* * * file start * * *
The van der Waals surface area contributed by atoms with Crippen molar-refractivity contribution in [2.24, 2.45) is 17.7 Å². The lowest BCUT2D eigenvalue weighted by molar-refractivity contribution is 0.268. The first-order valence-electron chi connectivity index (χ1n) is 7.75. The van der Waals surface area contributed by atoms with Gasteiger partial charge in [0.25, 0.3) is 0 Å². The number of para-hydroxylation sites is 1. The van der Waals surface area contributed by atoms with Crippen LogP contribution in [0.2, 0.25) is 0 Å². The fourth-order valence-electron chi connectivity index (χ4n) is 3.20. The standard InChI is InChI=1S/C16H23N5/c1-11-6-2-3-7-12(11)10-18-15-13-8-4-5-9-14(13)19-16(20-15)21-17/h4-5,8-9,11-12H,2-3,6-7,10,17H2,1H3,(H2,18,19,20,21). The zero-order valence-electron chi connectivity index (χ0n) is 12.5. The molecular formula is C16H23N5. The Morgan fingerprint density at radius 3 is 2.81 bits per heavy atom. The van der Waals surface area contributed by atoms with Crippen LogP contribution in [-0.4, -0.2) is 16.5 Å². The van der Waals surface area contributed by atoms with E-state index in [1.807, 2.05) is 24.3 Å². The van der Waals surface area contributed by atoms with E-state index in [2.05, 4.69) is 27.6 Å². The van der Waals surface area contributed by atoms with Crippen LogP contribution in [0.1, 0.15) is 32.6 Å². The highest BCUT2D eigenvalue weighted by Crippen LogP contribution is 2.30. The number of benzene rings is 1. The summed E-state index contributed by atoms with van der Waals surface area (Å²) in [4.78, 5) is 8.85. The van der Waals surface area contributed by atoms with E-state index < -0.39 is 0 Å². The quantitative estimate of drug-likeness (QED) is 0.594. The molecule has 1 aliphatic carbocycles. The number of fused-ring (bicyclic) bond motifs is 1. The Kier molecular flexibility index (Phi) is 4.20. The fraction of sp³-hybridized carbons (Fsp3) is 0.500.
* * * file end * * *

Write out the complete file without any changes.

The van der Waals surface area contributed by atoms with Crippen molar-refractivity contribution in [2.24, 2.45) is 17.7 Å². The lowest BCUT2D eigenvalue weighted by molar-refractivity contribution is 0.268. The first-order valence-electron chi connectivity index (χ1n) is 7.75. The van der Waals surface area contributed by atoms with Gasteiger partial charge in [0.25, 0.3) is 0 Å². The number of para-hydroxylation sites is 1. The van der Waals surface area contributed by atoms with Crippen LogP contribution in [0.2, 0.25) is 0 Å². The fourth-order valence-electron chi connectivity index (χ4n) is 3.20. The standard InChI is InChI=1S/C16H23N5/c1-11-6-2-3-7-12(11)10-18-15-13-8-4-5-9-14(13)19-16(20-15)21-17/h4-5,8-9,11-12H,2-3,6-7,10,17H2,1H3,(H2,18,19,20,21). The zero-order valence-electron chi connectivity index (χ0n) is 12.5. The molecular formula is C16H23N5. The Morgan fingerprint density at radius 3 is 2.81 bits per heavy atom. The van der Waals surface area contributed by atoms with Crippen LogP contribution in [-0.4, -0.2) is 16.5 Å². The van der Waals surface area contributed by atoms with E-state index in [1.807, 2.05) is 24.3 Å². The van der Waals surface area contributed by atoms with E-state index in [2.05, 4.69) is 27.6 Å². The van der Waals surface area contributed by atoms with Crippen LogP contribution in [0.1, 0.15) is 32.6 Å². The highest BCUT2D eigenvalue weighted by Crippen LogP contribution is 2.30. The number of benzene rings is 1. The summed E-state index contributed by atoms with van der Waals surface area (Å²) in [4.78, 5) is 8.85. The van der Waals surface area contributed by atoms with E-state index < -0.39 is 0 Å². The quantitative estimate of drug-likeness (QED) is 0.594. The molecule has 1 aliphatic carbocycles. The number of fused-ring (bicyclic) bond motifs is 1. The Kier molecular flexibility index (Phi) is 4.20. The fraction of sp³-hybridized carbons (Fsp3) is 0.500.